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Primary hyperparathyroidism is characterized by the autonomous production of parathyroid hormone, resulting in hypercalcemia. It affects 1 in 500 women and 1 in 2000 men annually. [2] It occurs 2-3 times more frequently in women than in men. Hyperparathyroidism peaks in incidence in the fourth and fifth decades of life but can occur in young children and the elderly as well. [3] It is a severe, symptomatic disorder with skeletal, muscular and renal manifestations at a young age. [4],[5] Normocalcemia is observed more often with frequency ranging from 50% in an earlier report [6] to 14% observed in a recent study. [5] Single adenoma is the most frequent etiology of primary hyperparathyroidism. Surgical treatment of hyperparathyroidism is successful in 95% of patients undergoing initial neck exploration. [7] Failure to find the parathyroidal lesion may be related to ectopia and anatomic variations in the location of the tumor. So far, the majority of parathyroid surgeons have held the consensus that preoperative localization studies are not indicated at initial exploration. However, this remains controversial. More recently, the better availability of preoperative parathyroid imaging techniques have made possible minimally invasive surgery, including unilateral neck exploration under local anesthesia [8],[9] and endoscopic parathyroidectomy through a very small incision. [10] Accurate preoperative localization and intraoperative guidance are required to enable selective minimal surgery and to reduce the operative failure rate. [11] Moreover, repeated exploration is associated with a higher rate of complications, including recurrent laryngeal nerve paralysis and hypoparathyroidism. [12]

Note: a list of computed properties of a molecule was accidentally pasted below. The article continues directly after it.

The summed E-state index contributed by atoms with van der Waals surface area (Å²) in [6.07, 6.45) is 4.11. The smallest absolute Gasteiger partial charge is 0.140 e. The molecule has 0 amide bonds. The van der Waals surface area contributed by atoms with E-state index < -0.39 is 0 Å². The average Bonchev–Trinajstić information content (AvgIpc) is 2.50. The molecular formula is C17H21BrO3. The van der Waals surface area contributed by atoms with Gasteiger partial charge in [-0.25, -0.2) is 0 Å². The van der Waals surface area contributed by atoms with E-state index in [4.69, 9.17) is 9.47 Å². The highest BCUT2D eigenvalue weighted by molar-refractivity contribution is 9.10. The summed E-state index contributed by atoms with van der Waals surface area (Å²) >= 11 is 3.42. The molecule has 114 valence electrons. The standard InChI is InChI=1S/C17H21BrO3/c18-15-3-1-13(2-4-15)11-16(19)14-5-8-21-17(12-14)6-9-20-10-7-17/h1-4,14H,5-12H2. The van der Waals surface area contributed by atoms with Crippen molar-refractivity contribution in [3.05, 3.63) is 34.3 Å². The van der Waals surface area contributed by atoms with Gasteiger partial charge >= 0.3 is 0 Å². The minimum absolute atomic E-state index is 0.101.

Anatomic imaging modalities including ultrasonography, computed tomography (CT), and magnetic resonance imaging (MRI) have a relatively low sensitivity for detection of parathyroid adenomas. [13] Single-tracer dual-phase or the double-tracer subtraction parathyroid scintigraphy techniques provide high-quality imaging and reproducible scintigraphic findings. The previously used imaging approach combining Tl-201 and Tc99m subtraction scintigraphy showed only 45-75% sensitivity. Technetium-99m-MIBI scintigraphy has a higher target-to-background ratio and addition of single photon emission computed tomography (SPECT) improves the sensitivity to 90%. [14] Use of SPECT/CT helps to localize the ectopic parathyroid tissue. A combination of neck ultrasound and SPECT/CT has been shown to have incremental value over either technique alone and allows for selection of patients for minimally invasive parathyroid surgery. [15]